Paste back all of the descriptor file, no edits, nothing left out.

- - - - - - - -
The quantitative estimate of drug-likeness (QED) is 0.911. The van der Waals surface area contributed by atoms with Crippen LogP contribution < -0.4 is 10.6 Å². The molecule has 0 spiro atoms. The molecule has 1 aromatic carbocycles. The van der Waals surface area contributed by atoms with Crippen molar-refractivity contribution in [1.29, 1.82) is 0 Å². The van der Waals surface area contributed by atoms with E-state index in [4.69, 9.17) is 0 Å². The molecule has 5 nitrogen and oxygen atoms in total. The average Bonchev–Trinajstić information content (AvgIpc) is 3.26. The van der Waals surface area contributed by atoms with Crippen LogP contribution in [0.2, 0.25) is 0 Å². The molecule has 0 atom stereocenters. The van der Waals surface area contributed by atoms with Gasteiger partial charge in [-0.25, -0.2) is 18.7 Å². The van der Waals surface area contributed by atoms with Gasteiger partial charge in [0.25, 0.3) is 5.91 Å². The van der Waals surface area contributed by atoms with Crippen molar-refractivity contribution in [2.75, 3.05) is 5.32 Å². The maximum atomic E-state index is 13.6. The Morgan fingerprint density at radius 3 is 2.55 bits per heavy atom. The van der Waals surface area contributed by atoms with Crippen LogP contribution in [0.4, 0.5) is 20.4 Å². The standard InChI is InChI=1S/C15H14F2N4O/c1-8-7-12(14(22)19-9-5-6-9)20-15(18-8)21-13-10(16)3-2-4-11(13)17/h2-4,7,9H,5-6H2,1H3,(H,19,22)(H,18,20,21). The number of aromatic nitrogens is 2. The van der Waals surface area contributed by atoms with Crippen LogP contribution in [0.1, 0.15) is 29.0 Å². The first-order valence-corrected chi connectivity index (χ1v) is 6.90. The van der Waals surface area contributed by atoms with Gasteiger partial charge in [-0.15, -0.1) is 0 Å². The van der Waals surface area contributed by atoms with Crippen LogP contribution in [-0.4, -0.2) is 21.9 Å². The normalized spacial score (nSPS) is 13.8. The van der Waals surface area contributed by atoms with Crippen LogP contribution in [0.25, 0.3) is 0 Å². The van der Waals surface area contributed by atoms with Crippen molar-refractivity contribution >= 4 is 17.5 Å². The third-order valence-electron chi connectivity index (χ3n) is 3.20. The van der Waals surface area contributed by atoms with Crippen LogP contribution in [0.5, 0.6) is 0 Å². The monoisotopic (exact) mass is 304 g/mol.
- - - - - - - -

The quantitative estimate of drug-likeness (QED) is 0.911. The van der Waals surface area contributed by atoms with Crippen LogP contribution < -0.4 is 10.6 Å². The molecule has 0 spiro atoms. The molecule has 1 aromatic carbocycles. The van der Waals surface area contributed by atoms with Crippen molar-refractivity contribution in [1.29, 1.82) is 0 Å². The van der Waals surface area contributed by atoms with E-state index in [4.69, 9.17) is 0 Å². The molecule has 5 nitrogen and oxygen atoms in total. The average Bonchev–Trinajstić information content (AvgIpc) is 3.26. The van der Waals surface area contributed by atoms with Crippen LogP contribution in [0.2, 0.25) is 0 Å². The molecule has 0 atom stereocenters. The van der Waals surface area contributed by atoms with Gasteiger partial charge in [-0.25, -0.2) is 18.7 Å². The van der Waals surface area contributed by atoms with Gasteiger partial charge in [0.25, 0.3) is 5.91 Å². The van der Waals surface area contributed by atoms with Crippen molar-refractivity contribution in [2.75, 3.05) is 5.32 Å². The maximum atomic E-state index is 13.6. The Morgan fingerprint density at radius 3 is 2.55 bits per heavy atom. The van der Waals surface area contributed by atoms with Crippen LogP contribution in [0.4, 0.5) is 20.4 Å². The standard InChI is InChI=1S/C15H14F2N4O/c1-8-7-12(14(22)19-9-5-6-9)20-15(18-8)21-13-10(16)3-2-4-11(13)17/h2-4,7,9H,5-6H2,1H3,(H,19,22)(H,18,20,21). The number of aromatic nitrogens is 2. The van der Waals surface area contributed by atoms with Crippen LogP contribution in [0.1, 0.15) is 29.0 Å². The first-order valence-corrected chi connectivity index (χ1v) is 6.90. The van der Waals surface area contributed by atoms with Gasteiger partial charge in [-0.15, -0.1) is 0 Å². The van der Waals surface area contributed by atoms with Crippen LogP contribution in [-0.4, -0.2) is 21.9 Å². The normalized spacial score (nSPS) is 13.8. The van der Waals surface area contributed by atoms with Crippen LogP contribution in [0.25, 0.3) is 0 Å². The van der Waals surface area contributed by atoms with Crippen molar-refractivity contribution >= 4 is 17.5 Å². The third-order valence-electron chi connectivity index (χ3n) is 3.20. The van der Waals surface area contributed by atoms with Crippen LogP contribution in [0.5, 0.6) is 0 Å². The monoisotopic (exact) mass is 304 g/mol.